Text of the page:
Another potential upside to consider is traffic. Your podcast is adding another digital media source to your site. As with blogging, that content can bring additional, fresh traffic to your business website, which is a good thing.
Through Affiliate Marketing
Two points here. First, through my research, I discovered that a lot of podcasters view this as one of the more favorable routes to go. Secondly, from my own experience, since we no longer have podcast sponsors, this is the monetization strategy I am moving forward on.
To start with, scrap the idea from your brain that affiliate marketing is slimy. There are many different strategies used my affiliate marketers, but, if done right, it can be a seamless plan that affects neither content nor the usefulness to your listeners.
If you choose to have guests on who have a product or service that is helpful to your listeners, you can certainly use affiliate links, as long as you are still providing education, entertainment, or both.
Many who dive into affiliate marketing feel they are walking a thin line and must be careful not to make it all about sales. It takes practice and testing to find that sweet spot.
When your guest educates your listeners and teaches them how to do something better, and their service or product is only one example of a solution, the hard sell slips away and instead, you are giving them practical ways to solve a problem.
By Way of Protected Content and Subscriptions
If you are familiar with the site Patreon, you know where I am going with this. And with the recent allowance of adding a monthly fee to Facebook groups, I think we may be seeing more of this.
Let’s take the example of the Patreon model. In a nutshell, you provide your regular episodes but you offer additional content for a monthly subscription. This paywall content may be special shows, member-only interviews, or some other kind of extra content. Some podcasters offer swag to members or ad-free episodes (not sure how they explain this to the paid sponsors). In any case, members get more access behind the paywall.
Although we have had membership sites in the past, I am looking at this strategy from the outside in. And from what I’ve read from other podcasters, they are all over the board on the pros and cons
As an observer, I’m seeing that many listeners are happy with the status quo (free podcasts) and are not eager to begin paying for content, although that may change.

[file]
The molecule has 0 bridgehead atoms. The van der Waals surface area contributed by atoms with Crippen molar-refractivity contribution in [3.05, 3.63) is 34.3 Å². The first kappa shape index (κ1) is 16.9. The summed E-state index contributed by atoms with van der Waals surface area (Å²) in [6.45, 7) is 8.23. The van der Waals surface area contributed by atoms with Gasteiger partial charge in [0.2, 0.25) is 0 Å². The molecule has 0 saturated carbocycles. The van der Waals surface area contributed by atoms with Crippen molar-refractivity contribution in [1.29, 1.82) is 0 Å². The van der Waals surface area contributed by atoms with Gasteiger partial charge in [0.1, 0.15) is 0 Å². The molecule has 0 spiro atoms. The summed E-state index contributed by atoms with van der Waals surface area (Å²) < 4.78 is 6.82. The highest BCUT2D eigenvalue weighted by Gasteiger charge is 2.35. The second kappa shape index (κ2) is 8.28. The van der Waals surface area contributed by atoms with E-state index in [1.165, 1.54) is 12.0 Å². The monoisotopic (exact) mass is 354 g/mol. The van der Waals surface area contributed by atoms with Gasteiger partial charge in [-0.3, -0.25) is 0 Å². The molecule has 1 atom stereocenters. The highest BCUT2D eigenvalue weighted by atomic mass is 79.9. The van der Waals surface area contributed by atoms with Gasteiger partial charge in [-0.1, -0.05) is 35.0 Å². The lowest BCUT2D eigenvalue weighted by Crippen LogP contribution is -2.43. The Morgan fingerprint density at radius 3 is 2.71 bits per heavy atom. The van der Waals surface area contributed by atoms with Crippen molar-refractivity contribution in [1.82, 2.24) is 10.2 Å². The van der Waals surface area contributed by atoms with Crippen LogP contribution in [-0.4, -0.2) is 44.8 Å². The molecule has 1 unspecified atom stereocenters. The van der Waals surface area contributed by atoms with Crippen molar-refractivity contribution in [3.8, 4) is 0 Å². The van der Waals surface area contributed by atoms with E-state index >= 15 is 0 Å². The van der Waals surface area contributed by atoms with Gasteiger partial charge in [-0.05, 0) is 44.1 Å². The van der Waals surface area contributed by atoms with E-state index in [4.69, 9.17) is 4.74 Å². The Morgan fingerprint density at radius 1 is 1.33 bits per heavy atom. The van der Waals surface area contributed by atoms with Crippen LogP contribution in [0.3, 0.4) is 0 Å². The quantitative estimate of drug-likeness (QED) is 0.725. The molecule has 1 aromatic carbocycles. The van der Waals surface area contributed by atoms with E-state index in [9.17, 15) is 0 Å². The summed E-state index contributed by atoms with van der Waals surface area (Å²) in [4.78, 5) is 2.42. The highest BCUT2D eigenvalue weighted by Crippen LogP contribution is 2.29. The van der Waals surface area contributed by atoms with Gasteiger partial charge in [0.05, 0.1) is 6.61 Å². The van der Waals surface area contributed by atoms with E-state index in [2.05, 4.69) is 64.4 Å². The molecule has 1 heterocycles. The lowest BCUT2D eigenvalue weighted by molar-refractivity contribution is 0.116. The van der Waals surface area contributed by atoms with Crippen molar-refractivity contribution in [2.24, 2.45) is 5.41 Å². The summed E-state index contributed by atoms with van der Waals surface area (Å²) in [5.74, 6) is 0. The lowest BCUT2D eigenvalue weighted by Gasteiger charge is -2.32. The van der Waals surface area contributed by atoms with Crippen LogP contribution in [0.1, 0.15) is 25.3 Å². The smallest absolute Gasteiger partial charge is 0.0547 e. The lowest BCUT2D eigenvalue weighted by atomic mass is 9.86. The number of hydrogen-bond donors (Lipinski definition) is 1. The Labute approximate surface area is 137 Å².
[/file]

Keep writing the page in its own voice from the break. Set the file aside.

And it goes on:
For listeners, extra shows and content mean more of their time consuming it. It also means another chunk of change dropping out monthly, even if it’s a matter of a few bucks. They all add up and people are getting wiser in what they are choosing to invest in on a monthly basis.
As with sponsorships, it’s the big shows that are successful at this, the ‘rockstars,’ influencers, etc. Their rabid fans are happy to fork out more money. But you may be perfectly content with a hundred or two bucks to get your expenses covered.
By Asking for Donations
I’ll be totally honest here.In our past podcasts, we asked for support via donations. It didn’t work for us.
The culprit is probably all the free content on the web.
You may be lucky with your own audience and I would never say don’t give it a try. Again, based on your podcast—who you are, who your audience is and what you offer— most people won’t throw money your way unless there is something more for them.
So What Should You Do to Monetize Your Podcast?
These are typically the most frequently used strategies for monetizing podcasts. I didn’t write this to dash anyone’s hope. I am simply telling you what I have learned from my own experience and from listening to and watching others. Heck, you may hit the jackpot and be incredibly successful. Luck may have something to do with it, or being in the right place at the right time. Or it may be a reward of your hard work. But it can also be frustrating when others make it seem to easy and you fall into a spot where it becomes agony to put out another show.
Personally, I wish you the best and much success when you make the move to monetize your podcast. I hope you meet or exceed your goal.
And if you podcast for the love of it, and no monetization strings need to be attached, then good for you. Happy podcasting!